I can just hear your moans. This is something I am a firm believer in. Getting in front of the camera is a challenge. I get it. But do it for your children. We spend way too much time behind the camera and I bet if you went through your photos from this year you are not in a lot. And if you are, it’s probably a snapshot you asked someone to take. You don’t have the photos of your daily routines and your little moments.

    If you need some encouragement, I’ve teamed up with Megan Cieloha and we host a weekly self portrait challenge on Instagram called #portraitsofme. Check out my Instagram page, @clickitupanotch for more details.

    Read more: Photography project idea: Portraits of Me

    8 things every photographer should know via clickitupanotch.com

  • No.
    Tell a story with your photos

    “If I could tell the story in words, I wouldn’t need to lug around a camera.” Lewis Hine

    Why do you take photos? Is it so you have an image of something you know our memories will fail us and forget? That is one of my main reasons. That is why I think it’s important to be able to tell a story with your photo.

    Read more: 3 ways to tell your story with pictures not words

    8 things every photographer should know via clickitupanotch.com

  • Tracy Pastorak
    March 17, 2017 at 3:11 PM

    Love this list! Thank you!

  • Patricia Partin
    March 17, 2017 at 3:19 PM

    One of the biggest mistakes a beginning photographer makes is to ignore the simple rule of thirds. Only after understanding and mastering this can you ignore it at times and still have a great photo. The trick is knowing when to ignore it. Also, I am not a fan of many vacation photos, you know the type. You are invited to look at uncle Joe and aunt Meg’s Grand Canyon vacation photos. Evey single one is with your relatives standing front and center with barely a smidgeon of the canyon showing around them.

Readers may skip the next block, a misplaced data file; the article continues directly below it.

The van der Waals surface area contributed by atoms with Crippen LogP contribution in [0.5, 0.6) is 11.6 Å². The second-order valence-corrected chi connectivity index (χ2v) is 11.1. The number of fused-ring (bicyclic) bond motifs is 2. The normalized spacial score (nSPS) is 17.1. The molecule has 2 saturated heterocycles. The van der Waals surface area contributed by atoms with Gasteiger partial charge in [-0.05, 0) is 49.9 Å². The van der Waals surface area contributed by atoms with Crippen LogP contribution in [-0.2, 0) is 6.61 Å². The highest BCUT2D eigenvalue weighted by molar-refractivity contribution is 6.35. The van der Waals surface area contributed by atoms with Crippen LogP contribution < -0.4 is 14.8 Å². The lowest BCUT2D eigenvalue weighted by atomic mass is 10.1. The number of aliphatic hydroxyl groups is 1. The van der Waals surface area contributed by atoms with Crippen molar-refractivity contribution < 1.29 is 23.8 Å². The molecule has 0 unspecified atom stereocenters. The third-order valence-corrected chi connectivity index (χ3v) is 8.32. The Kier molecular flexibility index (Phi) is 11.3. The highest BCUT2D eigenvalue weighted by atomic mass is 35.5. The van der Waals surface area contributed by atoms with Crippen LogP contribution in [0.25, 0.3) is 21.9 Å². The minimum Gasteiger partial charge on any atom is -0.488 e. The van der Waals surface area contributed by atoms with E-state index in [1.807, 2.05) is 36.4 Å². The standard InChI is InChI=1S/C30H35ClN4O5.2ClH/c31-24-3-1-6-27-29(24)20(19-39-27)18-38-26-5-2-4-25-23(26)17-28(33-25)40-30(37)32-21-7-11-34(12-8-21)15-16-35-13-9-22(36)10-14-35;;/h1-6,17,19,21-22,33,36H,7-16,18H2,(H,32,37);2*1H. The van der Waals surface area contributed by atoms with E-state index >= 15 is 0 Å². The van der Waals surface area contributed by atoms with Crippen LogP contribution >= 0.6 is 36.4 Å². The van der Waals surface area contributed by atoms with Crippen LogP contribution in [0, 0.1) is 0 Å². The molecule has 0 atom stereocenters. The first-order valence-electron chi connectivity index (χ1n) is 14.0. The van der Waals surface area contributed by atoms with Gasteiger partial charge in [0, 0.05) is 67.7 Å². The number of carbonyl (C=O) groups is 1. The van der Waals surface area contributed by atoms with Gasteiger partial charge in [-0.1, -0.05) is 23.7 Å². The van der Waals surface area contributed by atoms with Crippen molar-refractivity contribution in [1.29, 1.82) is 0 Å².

• Patricia Partin
    March 17, 2017 at 3:24 PM

    I wanted to add about positioning your subject. Do you want a flower pot or lamp pole seemingly growing out of your subject’s head?

    I once saw a photo of some cute kids. But unfortunately, a motorcycle parked a few feet behind them was reflecting the strong sunlight. Invariably your eye was continually drawn to the motorcycle and ignoring the shot’s focus, the kids.

  • Tanya Lefebvre
    March 20, 2017 at 4:39 AM

    Thanks Courtney! This was great😊

  • Naomi
    April 12, 2018 at 3:13 PM

    Awesome! Thanks!🙂 I plan on taking more time to read the links!!

  • George Alter
    April 12, 2018 at 3:53 PM

    Your emails are probably the best I get…and uTube are good as well, keep up the good work, just want you to know it is really appreciated…
    Thanks a bunch!

  • Bruce
    September 5, 2018 at 8:32 AM

    The biggest mistake I continually make and have done for over 10 years is having too much camera gear. Two bodies and 8 lenses in a huge bag with other stuff is too much work. I admire anyone who has one camera body and a standard lens and uses only that.

  • Andrea
    September 10, 2018 at 10:32 AM

    Spot on! Great article!